For $50 it should include a quick tune (hot wax at least). For $90, it should include a Brazilian wax. Seriously though, you're overthinking it. $90 sounds ridiculous, especially if that's a system ski (track on the ski that binding slides onto, rather than drilling holes in ski). It's probably worth $40-50 for the peace of mind knowing the bindings were set up right, but certainly not more than that.

post #7 of 15

Go with the cheaper of the two.  Both technicians will be certified by the binding manufacturer (the shop ensures this due to liability) and will do the exact same job.  The more expensive shop is simply trying to take advantage of people.

post #8 of 15

90 dollars sounds ridiculous!  Post some basic geo info telling folks what neck of the woods you are in and people will likely recommend good shops that are reasonable and not out to rip off folks that don't yet have good connections.

post #9 of 15

$90 sounds pretty steep to me for just mounting and retention testing.  If that includes a full tune (base grind, set edges, etc.) it's a little more reasonable.

 

As mentioned above, as long as the shop sells that brand of bindings, they should be certified by the manufacturer to mount/work on them.

 

If it's a 'system' binding setup where they don't have to drill holes, there's a lot less that can go wrong.

post #10 of 15

No way I would pay $90 for mounting them. Actually I mounted my Lottas myself with zero experience (the shops here don't test the bindings anyway).

post #11 of 15
Quote:
Originally Posted by Skise View Post

No way I would pay $90 for mounting them. Actually I mounted my Lottas myself with zero experience (the shops here don't test the bindings anyway).


Sure they do.  Doing a release check is standard procedure and part of the training of a binding tech.

 

post #12 of 15



 

Quote:
Originally Posted by exracer View Post


Sure they do.  Doing a release check is standard procedure and part of the training of a binding tech.

 



Sure they don't. At least so far I've never seen this happen while I've watched them mount my bindings (nor heard anyone ever having their bindings tested). In how many ski shops here in Finland have you observed the mounting procedure? I admit I've only ever been there twice all the time from the moment I hand the skis over until they hand them back to me (two different shops). The "release check" is trying to get your boot free, toe piece by twisting your foot and heel piece by kicking back. If you choose to do it, nobody will ask you to.

 


Edited by Skise - 12/12/11 at 4:14am
post #13 of 15
Quote:
Originally Posted by Skise View Post



Sure they don't. At least so far I've never seen this happen while I've watched them mount my bindings (nor heard anyone ever having their bindings tested). In how many ski shops here in Finland have you observed the mounting procedure? I admit I've only ever been there twice all the time from the moment I hand the skis over until they hand them back to me (two different shops). The "release check" is trying to get your boot free, toe piece by twisting your foot and heel piece by kicking back. If you choose to do it, nobody will ask you to.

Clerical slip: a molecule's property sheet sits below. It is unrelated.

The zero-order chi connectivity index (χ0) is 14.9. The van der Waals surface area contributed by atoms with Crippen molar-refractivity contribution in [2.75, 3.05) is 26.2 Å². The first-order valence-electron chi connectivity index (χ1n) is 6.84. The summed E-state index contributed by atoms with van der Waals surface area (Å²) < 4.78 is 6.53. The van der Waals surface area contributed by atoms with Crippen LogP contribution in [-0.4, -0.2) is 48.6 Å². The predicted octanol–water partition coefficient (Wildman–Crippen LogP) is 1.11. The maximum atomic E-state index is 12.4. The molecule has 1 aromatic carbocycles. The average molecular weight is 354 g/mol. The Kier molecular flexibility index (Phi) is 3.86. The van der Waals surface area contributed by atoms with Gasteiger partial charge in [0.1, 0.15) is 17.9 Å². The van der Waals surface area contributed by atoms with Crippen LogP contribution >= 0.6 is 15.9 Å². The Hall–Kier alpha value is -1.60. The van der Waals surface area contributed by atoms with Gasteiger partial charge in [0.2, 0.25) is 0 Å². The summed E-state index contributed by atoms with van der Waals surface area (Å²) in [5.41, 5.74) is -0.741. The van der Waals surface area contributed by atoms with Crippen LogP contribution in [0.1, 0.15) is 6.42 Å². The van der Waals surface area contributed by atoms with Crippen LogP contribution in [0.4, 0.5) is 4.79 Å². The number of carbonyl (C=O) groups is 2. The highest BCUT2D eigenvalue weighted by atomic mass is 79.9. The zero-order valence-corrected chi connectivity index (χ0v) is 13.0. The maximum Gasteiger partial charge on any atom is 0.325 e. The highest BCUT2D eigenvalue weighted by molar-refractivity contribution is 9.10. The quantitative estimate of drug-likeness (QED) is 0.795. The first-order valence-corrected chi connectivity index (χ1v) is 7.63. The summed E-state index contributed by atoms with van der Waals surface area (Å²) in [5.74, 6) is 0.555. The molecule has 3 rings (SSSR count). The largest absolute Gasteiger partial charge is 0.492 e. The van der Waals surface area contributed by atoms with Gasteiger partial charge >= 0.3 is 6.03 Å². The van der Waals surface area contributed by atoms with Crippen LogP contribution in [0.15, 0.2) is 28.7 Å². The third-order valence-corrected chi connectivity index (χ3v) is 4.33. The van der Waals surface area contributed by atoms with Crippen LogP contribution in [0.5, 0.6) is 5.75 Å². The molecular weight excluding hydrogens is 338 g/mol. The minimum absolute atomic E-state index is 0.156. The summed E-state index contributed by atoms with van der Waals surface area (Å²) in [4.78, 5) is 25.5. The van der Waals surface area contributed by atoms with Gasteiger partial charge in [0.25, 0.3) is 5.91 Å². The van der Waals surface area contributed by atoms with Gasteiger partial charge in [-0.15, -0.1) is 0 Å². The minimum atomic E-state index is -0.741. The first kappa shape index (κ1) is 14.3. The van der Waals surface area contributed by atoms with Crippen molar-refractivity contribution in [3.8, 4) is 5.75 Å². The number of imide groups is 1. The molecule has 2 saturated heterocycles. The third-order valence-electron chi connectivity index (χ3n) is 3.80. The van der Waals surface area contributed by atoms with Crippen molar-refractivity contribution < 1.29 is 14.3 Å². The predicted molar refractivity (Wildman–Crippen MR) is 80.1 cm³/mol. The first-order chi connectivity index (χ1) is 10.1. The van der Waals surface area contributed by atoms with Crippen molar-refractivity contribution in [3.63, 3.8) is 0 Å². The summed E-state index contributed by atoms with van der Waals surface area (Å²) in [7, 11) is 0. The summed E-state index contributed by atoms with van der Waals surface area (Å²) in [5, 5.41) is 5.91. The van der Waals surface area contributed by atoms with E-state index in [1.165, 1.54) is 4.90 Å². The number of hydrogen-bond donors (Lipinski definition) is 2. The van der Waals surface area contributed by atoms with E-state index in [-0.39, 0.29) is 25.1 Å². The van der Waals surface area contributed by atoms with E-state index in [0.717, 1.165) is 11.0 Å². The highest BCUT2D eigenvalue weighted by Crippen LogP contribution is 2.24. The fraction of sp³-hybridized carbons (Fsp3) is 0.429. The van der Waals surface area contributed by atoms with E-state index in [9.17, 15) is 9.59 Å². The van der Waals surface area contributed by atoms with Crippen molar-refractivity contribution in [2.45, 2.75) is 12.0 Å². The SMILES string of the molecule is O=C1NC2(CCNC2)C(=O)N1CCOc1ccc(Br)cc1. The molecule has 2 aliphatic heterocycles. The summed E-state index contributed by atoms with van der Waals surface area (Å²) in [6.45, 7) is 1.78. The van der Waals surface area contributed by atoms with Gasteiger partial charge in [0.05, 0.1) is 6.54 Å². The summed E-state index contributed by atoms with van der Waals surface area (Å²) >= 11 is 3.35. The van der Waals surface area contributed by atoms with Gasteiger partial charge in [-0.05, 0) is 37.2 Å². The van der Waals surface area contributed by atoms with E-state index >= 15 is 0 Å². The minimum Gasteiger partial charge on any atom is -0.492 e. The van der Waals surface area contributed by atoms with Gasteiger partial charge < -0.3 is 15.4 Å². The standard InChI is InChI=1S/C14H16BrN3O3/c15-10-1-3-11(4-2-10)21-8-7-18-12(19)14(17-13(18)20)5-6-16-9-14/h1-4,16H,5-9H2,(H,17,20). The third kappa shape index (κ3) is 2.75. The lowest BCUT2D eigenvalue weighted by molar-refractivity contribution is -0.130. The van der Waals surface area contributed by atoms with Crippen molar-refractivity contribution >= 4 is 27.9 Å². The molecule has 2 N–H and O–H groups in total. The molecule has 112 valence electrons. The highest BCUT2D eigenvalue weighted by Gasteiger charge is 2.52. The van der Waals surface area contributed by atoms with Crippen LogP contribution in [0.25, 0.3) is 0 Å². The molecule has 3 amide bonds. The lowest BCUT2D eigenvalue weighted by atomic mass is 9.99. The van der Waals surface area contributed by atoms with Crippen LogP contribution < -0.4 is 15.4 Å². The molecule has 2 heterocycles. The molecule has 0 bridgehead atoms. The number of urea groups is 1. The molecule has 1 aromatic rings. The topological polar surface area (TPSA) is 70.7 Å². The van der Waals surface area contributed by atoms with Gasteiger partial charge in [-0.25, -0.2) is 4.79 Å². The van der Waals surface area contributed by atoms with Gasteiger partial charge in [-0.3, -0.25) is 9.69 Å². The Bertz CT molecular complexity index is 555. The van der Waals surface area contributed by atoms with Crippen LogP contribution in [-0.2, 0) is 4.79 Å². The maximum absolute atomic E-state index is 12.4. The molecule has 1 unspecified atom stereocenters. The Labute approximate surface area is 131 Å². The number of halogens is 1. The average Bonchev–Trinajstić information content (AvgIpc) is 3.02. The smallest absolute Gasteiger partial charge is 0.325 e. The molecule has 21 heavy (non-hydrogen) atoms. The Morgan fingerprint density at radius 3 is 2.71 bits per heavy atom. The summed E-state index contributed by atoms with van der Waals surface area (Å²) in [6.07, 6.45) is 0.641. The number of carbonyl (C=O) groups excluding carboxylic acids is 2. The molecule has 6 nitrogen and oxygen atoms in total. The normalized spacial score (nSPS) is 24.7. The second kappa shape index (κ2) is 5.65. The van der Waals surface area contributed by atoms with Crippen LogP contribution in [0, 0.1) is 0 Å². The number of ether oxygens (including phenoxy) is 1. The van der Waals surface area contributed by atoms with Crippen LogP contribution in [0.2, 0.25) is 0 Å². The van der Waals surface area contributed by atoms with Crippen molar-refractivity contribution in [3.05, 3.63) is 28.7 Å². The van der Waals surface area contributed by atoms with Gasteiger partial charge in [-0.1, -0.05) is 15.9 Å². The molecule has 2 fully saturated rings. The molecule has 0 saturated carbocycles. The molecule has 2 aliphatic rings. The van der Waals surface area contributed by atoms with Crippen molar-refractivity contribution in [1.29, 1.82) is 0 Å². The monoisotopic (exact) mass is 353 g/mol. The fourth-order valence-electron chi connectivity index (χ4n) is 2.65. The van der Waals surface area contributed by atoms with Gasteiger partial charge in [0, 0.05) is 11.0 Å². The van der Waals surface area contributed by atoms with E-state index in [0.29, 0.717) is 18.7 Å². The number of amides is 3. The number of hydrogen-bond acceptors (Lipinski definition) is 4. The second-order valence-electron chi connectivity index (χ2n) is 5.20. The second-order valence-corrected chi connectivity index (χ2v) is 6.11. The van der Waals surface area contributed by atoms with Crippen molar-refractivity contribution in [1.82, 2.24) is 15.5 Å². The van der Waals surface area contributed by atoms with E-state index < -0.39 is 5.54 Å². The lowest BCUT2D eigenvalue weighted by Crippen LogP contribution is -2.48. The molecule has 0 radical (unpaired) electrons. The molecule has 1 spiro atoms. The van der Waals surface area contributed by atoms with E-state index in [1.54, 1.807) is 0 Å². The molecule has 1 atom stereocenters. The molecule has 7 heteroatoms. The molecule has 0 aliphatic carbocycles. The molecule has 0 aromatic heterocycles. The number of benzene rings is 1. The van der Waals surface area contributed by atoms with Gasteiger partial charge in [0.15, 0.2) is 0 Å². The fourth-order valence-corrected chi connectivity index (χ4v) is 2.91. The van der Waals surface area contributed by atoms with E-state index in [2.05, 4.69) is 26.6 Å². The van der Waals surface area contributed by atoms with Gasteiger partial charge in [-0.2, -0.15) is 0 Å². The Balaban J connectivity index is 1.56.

Europe & North America... two very different worlds when it comes to bindings. My Norwegian experience is exactly like yours. Typical scenario - the screw them on, ask you how much you weigh, and they set the release value. 92kg? That'll be 9 then. In my case I rarely have my boots with me, so I just tell 'em my BSL and that I'll check the forward pressure later. No paperwork, no release test.

 

It all seems to boil down to the fact that a shop in North America is likely to be sued if someone hurts themselves, so all sorts of measures and procedures are in place to limit a shop's liability, In Europe a claim like that would be thrown out. You ski, its dangerous, you got hurt! Oops.

 

post #14 of 15
Quote:
Originally Posted by Squawker View Post


 

 In my case I rarely have my boots with me, so I just tell 'em my BSL and that I'll check the forward pressure later.



Most of the time I've had my boots with me. They've EITHER checked the visual indicator OR felt how the boots click in. Sometimes leaving me to wonder whether I should trust their "touch" or the visual indicator more... usually I've ended up with trusting the visual indicator more and adjusted the forward pressure accordingly at home.

 

post #15 of 15

And originally of course the part of shops not testing the bindings here was meant to be an explanation as to why it was less "horrible" to mount the (system) bindings yourself here than over there.